WHOSE COUNTRY? 'In he case of the three white men tried for dynamiting the Japanese American home, Defense Attorney Floyd Bowers said that this is a 'white man's country and white supremacy should be affirmed.' Did he ever stop to think that we are all in this great country of ours fighting for the same thing. Not only the white man is fighting, but the black man, the red man, the brown man and the yellow man. We are all fighting for the same thing. If this is only a white man's country, it makes the black, red, brown, and yellow people wonder in their hearts why should we go and fight for it? Why can't the white man fight for his country?'

Which is, of course, a good point. Of course, racism was still definitely active in the war itself. Blacks were pretty much confined to service positions. The Tuskegee Airmen had a terrible time getting into the war in an active role and, when they did, proved themselves every single bit as good as the white pilots. Medically, blood from blacks was kept segregated from blood from whites. From books I have read on the planned invasion of the main Japanese islands, at least one, if not more, of the main leaders made it clear he didn't want any black troops involved.

Keep in mind also that the Nisei, although they were finally allowed to fight, were kept in segregated groups. I don't know how Native Americans were treated, other than the Codetalkers, but racism was alive and well even in the war effort itself.

The Gila News-Courier of July 28, 1945, noted that federal charges were being brought against the Watson brothers, covering 'conspiracy to possess dynamite and the illegal possession of dynamite.' If found guilty, they could end up with several years in a Federal penitentiary and around $15,000 in fines. The two soldiers who were acquitted were facing a court-marshal on their a.w.o.l. charge. A similar article was run in the Topaz Times of August 3, 1945.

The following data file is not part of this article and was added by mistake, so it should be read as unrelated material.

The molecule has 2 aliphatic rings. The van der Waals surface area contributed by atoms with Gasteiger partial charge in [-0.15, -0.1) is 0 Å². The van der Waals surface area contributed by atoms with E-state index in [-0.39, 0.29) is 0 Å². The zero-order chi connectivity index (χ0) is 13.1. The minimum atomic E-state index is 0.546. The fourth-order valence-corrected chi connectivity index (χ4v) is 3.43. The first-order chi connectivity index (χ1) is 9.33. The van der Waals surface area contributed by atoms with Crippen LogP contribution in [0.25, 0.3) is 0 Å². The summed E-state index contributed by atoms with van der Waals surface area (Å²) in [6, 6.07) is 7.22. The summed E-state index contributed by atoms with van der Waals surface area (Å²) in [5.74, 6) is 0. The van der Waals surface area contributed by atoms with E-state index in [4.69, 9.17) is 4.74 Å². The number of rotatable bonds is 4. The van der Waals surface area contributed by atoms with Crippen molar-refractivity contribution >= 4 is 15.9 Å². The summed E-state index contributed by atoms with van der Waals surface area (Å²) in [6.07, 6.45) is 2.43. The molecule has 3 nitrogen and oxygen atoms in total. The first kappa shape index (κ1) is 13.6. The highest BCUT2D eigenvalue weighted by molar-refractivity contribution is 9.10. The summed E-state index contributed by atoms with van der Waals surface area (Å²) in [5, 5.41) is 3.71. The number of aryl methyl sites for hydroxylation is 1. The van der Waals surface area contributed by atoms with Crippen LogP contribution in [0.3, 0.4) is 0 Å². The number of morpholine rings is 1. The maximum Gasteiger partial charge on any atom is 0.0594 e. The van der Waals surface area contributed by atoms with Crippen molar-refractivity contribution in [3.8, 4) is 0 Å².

The Topaz Times of August 17, 1945, ran an article saying the Watson brothers had been indicted by a federal grand jury. A similar article was run in the Gila News-Courier of Sept. 5,1945.

The case was eventually tried, and the jury took only 48 minutes to return a 'not guilty' plea. Yet again the California non-justice system prevailed.

General Articles about Violence

There are a few articles which deal with violence in general. These articles of the editorial sort and reveal a lot of the feeling behind what was going on.

The first one is a long article from the Gila Pioneer of December 9, 1942. This one deals with what was going on in the camps since this was well before the evacuees ended up being released.

POSTON, MANZANAR-AND GILA, TOO. WE ARE BEING SOLD DOWN THE RIVER BY A FEW. Perhaps this won't do any good. For those who not only take things into their own hands and commit assault and battery, but do in in a cowardly way are not inclined to heed words of censor or caution. No, their innards are such that mere words fall on them like rain on a duck's back. But for the rest of us, for we are a part of it, let's think it over.

IT HAPPENED HERE. It happened at Poston. It happened at Manzanar. And we can't be separated from this group for it also happened here. Fortunately for us, our's did not develop into blood and thunder. Let's look at this thing square in the face, for we are now people that must consider problems realistically and honestly. Those riots of disorder have involved a large number of persons, yet examination of the facts reveal that only a handful of persons were the instigators of them. They have started with a ganging and a slugging. The guilty few have whipped the less thinking, the gutless among us to fall in line with their devilish thought and disorderliness.